• Ombunsdmen | Some communities, churches, fraternals, charitable, and employers offer guidance, free and professional.

• The family | Besides yourself, the main reason for doing this work: Wisely welcomed into the thinking phase, so aren’t they equally desirable in the building phase, too?

The team collaborates to arrange your world into the best designs to carry out your objectives effectively, expediently, tax and expense economically, and legally unassailably, for you and your legatees. Their core tools are the titling (ownership) of your assets, the timing and the means of transferring them, and the recipients to transfer them to. You hear some of their methods referred to as “third-party ownership.”

Here’s a refresher on the most common titling tools:

Titling

Remembering that you’d rather suffer the plague than probate, or income and death taxes either. The strategy also is to title assets so that they aren’t includible in, or subsequently attributed to, the probate or tax estate. “Includible” and “attributed” invoke the bottomless black hole of regulations and statute and case law that the attorneys and the tax authorities duel about, in their endless game of “gotcha!”

• Sole (or outright) ownership | Full rights of ownership by one person. Passes through the probate estate to the legatees unless there’s a built-in beneficiary or pay-on-death provision, like in life insurance, annuities, some bank accounts, and 401ks. Designations should specify contingent recipients in case the primary beneficiaries don’t survive for more than a few days or months.

Did you know that someone else can own the life insurance policies on your life, thus avoiding death taxes on the proceeds? But, regardless of ownership, always beneficiary the insurance so that the death proceeds never will fall into your probate or tax estate for lack of a living named beneficiary, unless you deliberately want them to for the purposes of providing the estate’s liquidity needs.

• Joint ownership | Two or more persons together own the property in undivided shares. “Tenancy by the entirety” if spouses owning the family home. At death, one’s passes directly to the other joint owner(s).

• Tenancy in common | Divided shares, meaning two or more persons own divided separate shares of the property. One’s share goes into the probate estate, and passes to the legatees.

• Life Estate | A right to use and to enjoy the property during one’s life, but someone else owns it.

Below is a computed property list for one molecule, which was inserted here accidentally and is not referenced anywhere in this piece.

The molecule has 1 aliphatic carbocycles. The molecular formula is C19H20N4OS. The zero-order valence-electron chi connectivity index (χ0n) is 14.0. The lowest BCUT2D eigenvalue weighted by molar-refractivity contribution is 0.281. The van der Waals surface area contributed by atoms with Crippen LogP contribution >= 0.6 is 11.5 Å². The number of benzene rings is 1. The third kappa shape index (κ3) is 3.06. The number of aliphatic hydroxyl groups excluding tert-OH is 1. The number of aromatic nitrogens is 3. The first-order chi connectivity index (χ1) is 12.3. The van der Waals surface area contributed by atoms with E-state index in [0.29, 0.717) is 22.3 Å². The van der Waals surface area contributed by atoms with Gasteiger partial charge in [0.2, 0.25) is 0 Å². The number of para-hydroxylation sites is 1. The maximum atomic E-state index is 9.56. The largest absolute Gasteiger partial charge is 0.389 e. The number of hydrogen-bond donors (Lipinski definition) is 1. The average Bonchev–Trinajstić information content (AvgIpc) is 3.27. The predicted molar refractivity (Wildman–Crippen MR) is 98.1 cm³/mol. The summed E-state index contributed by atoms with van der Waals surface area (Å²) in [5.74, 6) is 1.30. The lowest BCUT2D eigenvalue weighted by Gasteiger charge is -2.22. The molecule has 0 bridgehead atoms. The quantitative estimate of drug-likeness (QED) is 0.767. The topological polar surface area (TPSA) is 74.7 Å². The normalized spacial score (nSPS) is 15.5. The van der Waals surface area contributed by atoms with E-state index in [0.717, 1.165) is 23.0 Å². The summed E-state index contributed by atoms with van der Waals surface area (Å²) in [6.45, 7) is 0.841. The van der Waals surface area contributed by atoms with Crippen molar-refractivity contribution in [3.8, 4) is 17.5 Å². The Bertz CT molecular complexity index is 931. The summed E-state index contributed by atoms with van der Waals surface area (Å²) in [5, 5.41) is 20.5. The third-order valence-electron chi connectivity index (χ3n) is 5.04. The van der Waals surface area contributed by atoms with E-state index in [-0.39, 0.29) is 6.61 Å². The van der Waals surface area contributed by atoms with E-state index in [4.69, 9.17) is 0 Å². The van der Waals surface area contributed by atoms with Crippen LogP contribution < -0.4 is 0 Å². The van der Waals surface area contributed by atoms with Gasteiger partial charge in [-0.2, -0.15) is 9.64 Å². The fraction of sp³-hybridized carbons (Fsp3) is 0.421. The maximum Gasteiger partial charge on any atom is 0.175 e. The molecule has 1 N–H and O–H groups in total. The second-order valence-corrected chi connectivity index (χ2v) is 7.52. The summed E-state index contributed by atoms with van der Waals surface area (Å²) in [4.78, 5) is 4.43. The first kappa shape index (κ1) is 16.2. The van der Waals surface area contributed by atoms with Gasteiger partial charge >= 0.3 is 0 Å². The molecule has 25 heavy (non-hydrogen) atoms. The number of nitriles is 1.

• Trusts | Various kinds. You’ve heard of the personal revocable (You can change it) inter-vivos (during life) trust that becomes irrevocable (cast-in-stone) at death. It owns your assets, but you can control everything by being the trustee. It has its own built-in “will” for your legatees. The assets by-pass the probate estate. It’s almost as common as, and is indeed a campanion to, the property will.

Other trusts own and distribute life insurance proceeds, manage assets after death, exist to avoid death and income taxes for one or more family generations, to shepherd philanthropic interests, and serve countless other purposes.

• Business entities | Stock or non-stock corporations, general or limited partnerships, limited liability companies (LLCs and LLPs, hybrid partnerships enjoying corporation-like limited liability), or sole proprietorships, professional corporations (PCs) and/or professional associations (PAs), and various other alphabet-soup-labeled entities.

OK, if you don’t feel quite ready to make that call yet, hopefully you will after we explore the final product, the documents themselves, next time. Stay tuned.

GARY NEWMAN is an actively retired life underwriter and practitioner of related family and small business financial security disciplines. You can reach him at gary@gnewman.org.

Myrtle Beach Sun News is pleased to provide this opportunity to share information, experiences and observations about what's in the news. Some of the comments may be reprinted elsewhere in the site or in the newspaper. We encourage lively, open debate on the issues of the day, and ask that you refrain from profanity, hate speech, personal comments and remarks that are off point. Thank you for taking the time to offer your thoughts.

Commenting FAQs | Terms of Service